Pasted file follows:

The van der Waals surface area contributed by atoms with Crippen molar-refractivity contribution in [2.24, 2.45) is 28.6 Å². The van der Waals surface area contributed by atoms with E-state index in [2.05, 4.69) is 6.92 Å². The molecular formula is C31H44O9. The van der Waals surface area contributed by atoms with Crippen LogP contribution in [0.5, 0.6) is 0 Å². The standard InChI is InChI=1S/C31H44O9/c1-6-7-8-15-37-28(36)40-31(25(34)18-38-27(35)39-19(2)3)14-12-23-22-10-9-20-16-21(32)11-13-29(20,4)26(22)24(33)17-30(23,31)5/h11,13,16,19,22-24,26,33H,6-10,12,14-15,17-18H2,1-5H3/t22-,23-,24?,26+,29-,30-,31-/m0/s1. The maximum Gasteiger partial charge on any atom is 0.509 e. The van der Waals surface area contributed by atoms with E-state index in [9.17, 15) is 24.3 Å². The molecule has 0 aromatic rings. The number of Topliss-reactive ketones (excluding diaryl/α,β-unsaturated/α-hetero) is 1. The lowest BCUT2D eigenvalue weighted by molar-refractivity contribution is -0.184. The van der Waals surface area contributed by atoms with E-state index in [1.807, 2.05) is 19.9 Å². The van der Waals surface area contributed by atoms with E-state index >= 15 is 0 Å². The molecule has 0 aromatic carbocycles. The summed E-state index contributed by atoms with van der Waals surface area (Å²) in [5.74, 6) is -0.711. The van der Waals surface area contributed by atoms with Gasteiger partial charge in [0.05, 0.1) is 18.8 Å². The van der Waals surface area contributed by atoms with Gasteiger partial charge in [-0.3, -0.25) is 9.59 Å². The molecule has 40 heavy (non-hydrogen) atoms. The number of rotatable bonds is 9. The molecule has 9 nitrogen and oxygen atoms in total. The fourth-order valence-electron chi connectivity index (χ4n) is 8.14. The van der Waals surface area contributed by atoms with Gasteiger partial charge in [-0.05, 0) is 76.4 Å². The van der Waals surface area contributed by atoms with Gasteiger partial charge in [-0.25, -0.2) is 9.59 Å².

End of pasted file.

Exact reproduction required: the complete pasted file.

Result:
The van der Waals surface area contributed by atoms with Crippen molar-refractivity contribution in [2.24, 2.45) is 28.6 Å². The van der Waals surface area contributed by atoms with E-state index in [2.05, 4.69) is 6.92 Å². The molecular formula is C31H44O9. The van der Waals surface area contributed by atoms with Crippen LogP contribution in [0.5, 0.6) is 0 Å². The standard InChI is InChI=1S/C31H44O9/c1-6-7-8-15-37-28(36)40-31(25(34)18-38-27(35)39-19(2)3)14-12-23-22-10-9-20-16-21(32)11-13-29(20,4)26(22)24(33)17-30(23,31)5/h11,13,16,19,22-24,26,33H,6-10,12,14-15,17-18H2,1-5H3/t22-,23-,24?,26+,29-,30-,31-/m0/s1. The maximum Gasteiger partial charge on any atom is 0.509 e. The van der Waals surface area contributed by atoms with E-state index in [9.17, 15) is 24.3 Å². The molecule has 0 aromatic rings. The number of Topliss-reactive ketones (excluding diaryl/α,β-unsaturated/α-hetero) is 1. The lowest BCUT2D eigenvalue weighted by molar-refractivity contribution is -0.184. The van der Waals surface area contributed by atoms with E-state index in [1.807, 2.05) is 19.9 Å². The van der Waals surface area contributed by atoms with E-state index >= 15 is 0 Å². The molecule has 0 aromatic carbocycles. The summed E-state index contributed by atoms with van der Waals surface area (Å²) in [5.74, 6) is -0.711. The van der Waals surface area contributed by atoms with Gasteiger partial charge in [0.05, 0.1) is 18.8 Å². The van der Waals surface area contributed by atoms with Gasteiger partial charge in [-0.3, -0.25) is 9.59 Å². The molecule has 40 heavy (non-hydrogen) atoms. The number of rotatable bonds is 9. The molecule has 9 nitrogen and oxygen atoms in total. The fourth-order valence-electron chi connectivity index (χ4n) is 8.14. The van der Waals surface area contributed by atoms with Gasteiger partial charge in [-0.05, 0) is 76.4 Å². The van der Waals surface area contributed by atoms with Gasteiger partial charge in [-0.25, -0.2) is 9.59 Å².